A Little More Work on My Top Hat

Remember last evening that I was draping damp buckram bias strips over a candle holder that I was using as a makeshift hat block for my top hat form.  Well  after it dried I gave it a nice hot dry ironing, and it came out almost perfect. What the dry (without steam) ironing did was to remove some of the bumpiness from the frame.  I will still mull (pad) it with another material in order to give the finished hat a richer appearance. 

The importance of the bias draping without pinning is that this process opens up an opportunity to use any object that you come across to use as a hat block, no matter what its shape is.  Please view my post on the Vase Hat to see how I completed the vase form.  I've refined the method more since this post, and I no longer remove the entire top of the form.

Anyway, once again good luck on the competition!

Friday, August 8, 2014

Deadline for Millinery Competition Drawing Near; Burning Millinery Feathers; Preparing for a Competition I'll be Entering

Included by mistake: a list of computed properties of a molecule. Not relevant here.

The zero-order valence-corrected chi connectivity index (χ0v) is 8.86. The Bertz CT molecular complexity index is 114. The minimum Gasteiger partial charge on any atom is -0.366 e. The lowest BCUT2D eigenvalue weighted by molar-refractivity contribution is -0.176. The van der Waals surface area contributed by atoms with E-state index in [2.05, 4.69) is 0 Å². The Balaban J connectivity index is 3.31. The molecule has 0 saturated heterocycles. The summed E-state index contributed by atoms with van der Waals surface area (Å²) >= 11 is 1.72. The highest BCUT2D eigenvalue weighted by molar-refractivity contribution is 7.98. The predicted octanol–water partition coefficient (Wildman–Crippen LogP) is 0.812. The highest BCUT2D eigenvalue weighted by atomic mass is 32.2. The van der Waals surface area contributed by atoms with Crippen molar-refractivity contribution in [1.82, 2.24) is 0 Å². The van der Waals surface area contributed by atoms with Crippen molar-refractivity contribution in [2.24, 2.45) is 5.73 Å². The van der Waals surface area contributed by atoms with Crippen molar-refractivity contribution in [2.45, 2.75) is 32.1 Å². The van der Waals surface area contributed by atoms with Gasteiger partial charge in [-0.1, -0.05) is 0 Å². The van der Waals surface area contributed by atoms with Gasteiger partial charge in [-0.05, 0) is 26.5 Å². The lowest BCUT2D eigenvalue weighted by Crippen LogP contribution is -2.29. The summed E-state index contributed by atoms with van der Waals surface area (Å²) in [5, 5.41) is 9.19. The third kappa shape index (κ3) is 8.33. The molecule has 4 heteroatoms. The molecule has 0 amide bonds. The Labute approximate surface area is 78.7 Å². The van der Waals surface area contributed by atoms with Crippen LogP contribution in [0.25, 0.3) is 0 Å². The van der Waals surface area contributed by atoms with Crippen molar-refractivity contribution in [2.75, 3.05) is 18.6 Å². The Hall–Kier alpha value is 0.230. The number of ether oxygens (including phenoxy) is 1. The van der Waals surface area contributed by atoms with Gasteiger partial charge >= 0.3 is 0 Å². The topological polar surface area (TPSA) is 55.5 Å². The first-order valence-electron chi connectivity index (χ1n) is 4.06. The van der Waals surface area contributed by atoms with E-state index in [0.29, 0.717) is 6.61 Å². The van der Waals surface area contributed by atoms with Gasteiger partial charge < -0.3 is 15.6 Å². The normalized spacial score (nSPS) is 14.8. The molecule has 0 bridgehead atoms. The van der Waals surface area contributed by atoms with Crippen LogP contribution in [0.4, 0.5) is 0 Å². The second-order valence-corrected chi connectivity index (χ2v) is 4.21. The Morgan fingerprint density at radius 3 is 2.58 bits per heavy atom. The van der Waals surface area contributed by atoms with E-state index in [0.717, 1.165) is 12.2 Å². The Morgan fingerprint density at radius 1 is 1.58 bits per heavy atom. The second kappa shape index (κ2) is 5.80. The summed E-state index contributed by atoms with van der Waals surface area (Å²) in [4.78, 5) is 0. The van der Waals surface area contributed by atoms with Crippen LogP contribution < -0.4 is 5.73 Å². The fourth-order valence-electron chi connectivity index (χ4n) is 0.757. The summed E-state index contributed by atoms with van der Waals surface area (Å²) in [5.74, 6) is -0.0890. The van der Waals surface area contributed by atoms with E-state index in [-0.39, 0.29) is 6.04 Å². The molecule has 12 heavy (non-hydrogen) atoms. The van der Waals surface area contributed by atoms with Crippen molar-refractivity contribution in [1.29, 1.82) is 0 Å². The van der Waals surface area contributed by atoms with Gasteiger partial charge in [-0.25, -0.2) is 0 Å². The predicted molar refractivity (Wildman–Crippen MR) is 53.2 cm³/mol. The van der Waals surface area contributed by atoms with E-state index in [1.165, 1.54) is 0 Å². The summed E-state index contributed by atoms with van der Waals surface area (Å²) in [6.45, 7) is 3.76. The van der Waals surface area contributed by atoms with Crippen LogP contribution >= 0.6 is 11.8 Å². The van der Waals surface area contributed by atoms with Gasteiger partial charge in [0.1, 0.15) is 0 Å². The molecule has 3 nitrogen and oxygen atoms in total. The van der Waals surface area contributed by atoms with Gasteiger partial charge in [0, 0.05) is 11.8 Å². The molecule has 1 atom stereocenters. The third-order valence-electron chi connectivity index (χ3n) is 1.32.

By this time many of you are either excited about the Hatstruck millinery competition here, or you will be glad when it's over so that I can get on with discussing hat making.  Well I'm in both camps.  This post is written for three purposes:  (1) a reminder that the competition will be ending in a few days; (2) to share a few tips on burning feathers to use as millinery trim or for other purposes; and (3) to discuss what I will be doing for the next couple of weeks as I prepare for the competition I will be entering into--the Mad Hatters Society competition on FaceBook.
The Hatstruck Millinery Competition--Elegant, Fun Couture Hats, 2014

I have gotten messages from some of you stating that you will be entering the contest in the last hour.  I understand that because that is exactly what I do when I enter contests.  However, since one of the requirements for entering this contest is that you be a follower of this blog (you may unfollow it after the competition is over), it is important that you complete this process so that I may approve your entry for judging.  Please, I do not want to disqualify anyone.  There will be no exceptions.  Also, I need to be able to identify you if you are under a screen name other than your given name, so please make sure that you let me know who you are.  For competition rules and regulations, please visit the two linked 
locations in this sentence.

Please Note!!!